Patrick Semansky, Associated Press
SOCHI, Russia — Shani Davis never thought it would come to this.
With the Winter Olympics winding down, the American speedskaters are facing a medal shutout.
"We have zero," Davis said Thursday. "Yikes."
Neither the long track nor short track teams has put anyone on the podium during the Sochi Games, a bitter disappointment for a program that has always been one of the most reliable medal producers for the U.S.
Just four years ago in Vancouver, the American skaters won 10 medals overall — four on the big oval and six in short track. U.S. Speedskating likes to boast that it's won more medals for its country than any other winter sport.
This was expected to be another stellar Olympics, especially in long track with stars such as Davis, Heather Richardson and Brittany Bowe.
But no American finished higher than seventh in an individual event. That brings it down to the team pursuits for men and women, with the Netherlands heavily favored in both events but the U.S. hoping to sneak away with a medal.
At this point, any color will do.
"The team pursuit is much more important to me now that we've had such bad luck throughout the games," said Brian Hansen, who will join Davis and Jonathan Kuck on the men's squad. "If we won a medal, I would consider these games a success even though I was hoping for an individual medal."
The outlook is much the same on the short track side. The Americans would appear to have a decent medal shot in the men's 5,000-meter relay, where they got into the final thanks to a disqualification and won't have to face defending champion Canada and 2010 silver medalist South Korea, both of which failed to advance.
Still, the U.S. is feeling some heat. The only time it has failed to win a medal in short track was the 1998 Nagano Games.
"It's incredible how it worked out," said Eddy Alvarez, who crashed out of two events and was DQ'd in another. "Of course we expected to win medals. It's unfortunate that we haven't been performing at our potential, but things happen."
The long track program has failed to win a medal at only two Winter Games, most recently at Sarajevo in 1984, and its total collapse in Sochi has been the talk of the oval. Tensions are clearly running high, leading to an uncharacteristic outburst from Maria Lamb after her last-place finish in the women's 5,000.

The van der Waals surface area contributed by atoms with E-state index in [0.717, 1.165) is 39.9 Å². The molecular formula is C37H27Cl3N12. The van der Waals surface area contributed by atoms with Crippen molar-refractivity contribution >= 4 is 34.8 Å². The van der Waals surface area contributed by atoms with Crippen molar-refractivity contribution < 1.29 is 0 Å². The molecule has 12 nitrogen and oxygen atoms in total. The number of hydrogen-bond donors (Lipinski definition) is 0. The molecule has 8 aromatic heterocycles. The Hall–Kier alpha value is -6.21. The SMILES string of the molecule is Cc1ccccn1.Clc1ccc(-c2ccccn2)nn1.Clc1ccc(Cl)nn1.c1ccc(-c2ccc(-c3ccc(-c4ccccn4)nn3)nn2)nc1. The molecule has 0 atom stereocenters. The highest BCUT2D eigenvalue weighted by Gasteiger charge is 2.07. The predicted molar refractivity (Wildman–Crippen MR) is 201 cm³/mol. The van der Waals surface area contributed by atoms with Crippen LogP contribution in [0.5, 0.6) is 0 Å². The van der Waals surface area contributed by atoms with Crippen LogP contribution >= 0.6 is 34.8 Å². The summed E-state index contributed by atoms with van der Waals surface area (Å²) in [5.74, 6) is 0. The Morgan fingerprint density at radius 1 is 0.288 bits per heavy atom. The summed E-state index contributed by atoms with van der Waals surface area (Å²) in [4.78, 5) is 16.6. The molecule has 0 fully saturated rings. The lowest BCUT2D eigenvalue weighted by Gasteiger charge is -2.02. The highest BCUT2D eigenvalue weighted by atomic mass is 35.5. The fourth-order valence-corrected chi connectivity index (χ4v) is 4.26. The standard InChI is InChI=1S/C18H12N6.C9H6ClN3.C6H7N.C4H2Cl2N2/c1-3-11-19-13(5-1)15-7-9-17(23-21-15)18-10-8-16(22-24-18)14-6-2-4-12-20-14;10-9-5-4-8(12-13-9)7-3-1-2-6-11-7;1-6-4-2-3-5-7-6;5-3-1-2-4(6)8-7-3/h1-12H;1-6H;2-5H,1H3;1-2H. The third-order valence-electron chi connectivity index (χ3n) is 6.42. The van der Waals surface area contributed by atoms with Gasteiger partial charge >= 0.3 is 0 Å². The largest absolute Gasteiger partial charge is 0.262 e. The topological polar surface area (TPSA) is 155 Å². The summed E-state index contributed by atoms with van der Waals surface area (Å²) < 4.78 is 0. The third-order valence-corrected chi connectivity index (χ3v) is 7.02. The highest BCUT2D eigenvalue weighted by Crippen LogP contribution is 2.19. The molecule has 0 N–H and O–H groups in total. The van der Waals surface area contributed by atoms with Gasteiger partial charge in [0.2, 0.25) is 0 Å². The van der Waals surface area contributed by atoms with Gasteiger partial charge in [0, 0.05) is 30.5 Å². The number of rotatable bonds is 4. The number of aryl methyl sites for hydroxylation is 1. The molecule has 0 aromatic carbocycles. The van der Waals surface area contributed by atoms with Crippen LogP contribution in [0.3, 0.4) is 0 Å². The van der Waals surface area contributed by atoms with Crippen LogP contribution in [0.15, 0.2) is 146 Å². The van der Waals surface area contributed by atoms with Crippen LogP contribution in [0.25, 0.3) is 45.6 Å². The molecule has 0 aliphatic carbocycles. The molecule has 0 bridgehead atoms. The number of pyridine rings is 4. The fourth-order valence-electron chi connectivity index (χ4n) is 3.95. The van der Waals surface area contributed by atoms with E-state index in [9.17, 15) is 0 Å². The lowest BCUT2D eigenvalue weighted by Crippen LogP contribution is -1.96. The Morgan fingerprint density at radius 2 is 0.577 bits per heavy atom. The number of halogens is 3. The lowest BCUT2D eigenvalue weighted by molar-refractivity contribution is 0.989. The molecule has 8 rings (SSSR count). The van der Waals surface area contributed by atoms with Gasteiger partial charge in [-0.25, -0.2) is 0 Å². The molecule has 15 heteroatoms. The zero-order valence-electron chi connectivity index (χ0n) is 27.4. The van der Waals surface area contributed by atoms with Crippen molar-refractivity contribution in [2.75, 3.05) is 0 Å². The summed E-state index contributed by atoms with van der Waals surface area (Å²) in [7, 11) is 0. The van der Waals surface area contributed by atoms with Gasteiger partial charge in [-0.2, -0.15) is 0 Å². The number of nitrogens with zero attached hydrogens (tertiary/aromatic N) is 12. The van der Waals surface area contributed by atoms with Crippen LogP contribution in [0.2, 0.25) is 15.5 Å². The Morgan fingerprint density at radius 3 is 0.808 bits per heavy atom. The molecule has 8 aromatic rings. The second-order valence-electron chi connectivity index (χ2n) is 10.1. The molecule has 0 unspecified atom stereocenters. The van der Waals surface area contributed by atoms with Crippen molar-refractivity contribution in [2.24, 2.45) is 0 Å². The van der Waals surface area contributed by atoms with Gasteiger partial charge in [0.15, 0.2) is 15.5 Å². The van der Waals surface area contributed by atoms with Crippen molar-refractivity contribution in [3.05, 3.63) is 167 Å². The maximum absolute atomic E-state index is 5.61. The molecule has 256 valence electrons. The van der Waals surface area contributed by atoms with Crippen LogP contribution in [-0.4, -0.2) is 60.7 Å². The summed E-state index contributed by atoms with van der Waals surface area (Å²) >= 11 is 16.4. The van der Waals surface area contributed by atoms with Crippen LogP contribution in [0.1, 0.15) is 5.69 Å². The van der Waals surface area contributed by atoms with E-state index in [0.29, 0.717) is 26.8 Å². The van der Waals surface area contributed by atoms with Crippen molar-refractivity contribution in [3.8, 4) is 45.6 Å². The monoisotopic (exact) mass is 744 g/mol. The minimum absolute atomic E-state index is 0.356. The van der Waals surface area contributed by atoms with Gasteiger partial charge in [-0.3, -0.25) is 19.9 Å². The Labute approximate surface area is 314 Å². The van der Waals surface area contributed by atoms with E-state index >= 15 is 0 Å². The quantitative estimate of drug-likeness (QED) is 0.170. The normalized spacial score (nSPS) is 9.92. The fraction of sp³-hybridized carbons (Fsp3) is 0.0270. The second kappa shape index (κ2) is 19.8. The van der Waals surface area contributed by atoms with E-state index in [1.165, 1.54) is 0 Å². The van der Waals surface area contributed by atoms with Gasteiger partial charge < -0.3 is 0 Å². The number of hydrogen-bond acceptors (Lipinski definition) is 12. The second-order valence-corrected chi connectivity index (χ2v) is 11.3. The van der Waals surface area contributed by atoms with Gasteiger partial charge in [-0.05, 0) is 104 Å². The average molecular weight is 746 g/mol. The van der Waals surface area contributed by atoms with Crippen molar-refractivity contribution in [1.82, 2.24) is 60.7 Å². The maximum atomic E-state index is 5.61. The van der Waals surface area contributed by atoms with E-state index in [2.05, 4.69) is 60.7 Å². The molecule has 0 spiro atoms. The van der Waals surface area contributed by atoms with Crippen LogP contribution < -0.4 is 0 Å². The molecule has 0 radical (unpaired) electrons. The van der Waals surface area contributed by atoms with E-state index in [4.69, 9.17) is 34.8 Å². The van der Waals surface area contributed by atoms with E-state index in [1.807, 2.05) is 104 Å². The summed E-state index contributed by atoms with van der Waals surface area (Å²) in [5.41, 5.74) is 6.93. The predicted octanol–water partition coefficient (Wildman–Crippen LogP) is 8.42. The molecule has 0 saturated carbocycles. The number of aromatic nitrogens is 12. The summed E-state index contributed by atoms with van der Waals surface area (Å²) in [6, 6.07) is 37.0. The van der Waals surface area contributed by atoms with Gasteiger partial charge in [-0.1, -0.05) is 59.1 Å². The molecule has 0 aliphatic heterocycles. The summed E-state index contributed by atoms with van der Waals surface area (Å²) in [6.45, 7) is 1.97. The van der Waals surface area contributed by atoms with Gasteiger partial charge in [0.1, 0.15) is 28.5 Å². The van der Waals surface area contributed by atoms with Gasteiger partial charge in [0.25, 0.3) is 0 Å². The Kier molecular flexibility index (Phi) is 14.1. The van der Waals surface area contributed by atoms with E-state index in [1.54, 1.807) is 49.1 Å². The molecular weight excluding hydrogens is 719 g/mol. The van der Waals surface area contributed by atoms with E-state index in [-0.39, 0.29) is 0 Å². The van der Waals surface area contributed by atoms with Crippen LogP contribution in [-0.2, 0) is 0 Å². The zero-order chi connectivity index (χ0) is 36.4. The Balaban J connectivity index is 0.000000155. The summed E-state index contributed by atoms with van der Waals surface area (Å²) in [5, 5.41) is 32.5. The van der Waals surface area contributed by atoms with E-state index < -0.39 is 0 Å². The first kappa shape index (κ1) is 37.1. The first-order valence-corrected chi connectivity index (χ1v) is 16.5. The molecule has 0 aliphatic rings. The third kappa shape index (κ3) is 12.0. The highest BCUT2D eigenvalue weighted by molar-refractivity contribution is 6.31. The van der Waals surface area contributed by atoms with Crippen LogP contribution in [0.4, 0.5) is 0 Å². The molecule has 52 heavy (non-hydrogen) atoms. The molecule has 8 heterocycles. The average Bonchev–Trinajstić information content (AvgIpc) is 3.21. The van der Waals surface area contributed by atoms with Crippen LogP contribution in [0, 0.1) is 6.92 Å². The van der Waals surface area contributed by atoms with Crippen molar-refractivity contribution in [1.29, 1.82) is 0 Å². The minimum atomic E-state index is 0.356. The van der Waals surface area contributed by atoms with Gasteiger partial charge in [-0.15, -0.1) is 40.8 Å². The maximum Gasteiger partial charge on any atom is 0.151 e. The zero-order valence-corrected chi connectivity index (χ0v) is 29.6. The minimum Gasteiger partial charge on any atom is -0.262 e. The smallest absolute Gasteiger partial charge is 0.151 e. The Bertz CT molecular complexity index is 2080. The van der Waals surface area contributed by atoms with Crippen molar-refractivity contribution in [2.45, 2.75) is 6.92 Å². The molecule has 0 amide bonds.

The three-time Olympian blasted U.S. Speedskating, saying the national governing body was the main culprit in the team's Olympic debacle — not the high-tech suits that were embarrassingly dumped midway through the games. She even used an expletive to describe what the athletes have gone through because of organizational infighting.
"The skinsuit issue is honestly just the tip of the iceberg," Lamb said. "We were all capable of more than we've shown here. I've watched (teammates) be defeated by some of the leadership in the organization, and it's heartbreaking for me."
Plenty of other reasons for the American long track flop have been tossed around:
— U.S. coach Nancy Swider-Peltz, who works with Hansen, has been the most outspoken critic of the decision to train just before the games at an outdoor rink in Italy, when the Olympics are held indoors. "The cold, the wind, those other factors, they cause you to start skating differently," she said. "That starts playing with people's minds."
— Some have speculated that the team peaked too early in the World Cup season and maybe even got a little complacent based on its impressive results. Another U.S. coach, Matt Kooreman, acknowledged that the Dutch skaters are clearly in better shape, having won a staggering 22 medals (21 in long track, another in short track). "That falls on the coach when the whole team sucks," said Kevin Crockett, a Canadian who coaches South Korea's sprinters. "They were the best team in the world at the first two World Cups. To go from that to no medals is astounding."
— Most of the U.S. team is based at the Utah Olympic Oval, where the high-altitude ice produces some of the world's fastest times. Clearly, the Americans weren't prepared for the conditions in balmy, seaside Sochi, where the ice requires a more workmanlike approach. "They don't seem sharp," said former U.S. coach Bart Schouten, who now works with Canada. "They don't seem to get good feeling into the ice. They don't seem to be able to skate with good rhythm. And it's across the board."
The short track team was expected to take a step backward after its big haul in Vancouver, having lost its two biggest stars. Apolo Anton Ohno retired to the broadcasting booth, while Katherine Reutter was forced to cut her career short because of injuries.
But a medal shutout would still be a huge disappointment, especially for Celski.
AP Sports Writer Beth Harris contributed to this report. Follow Paul Newberry on Twitter at www.twitter.com/pnewberry1963
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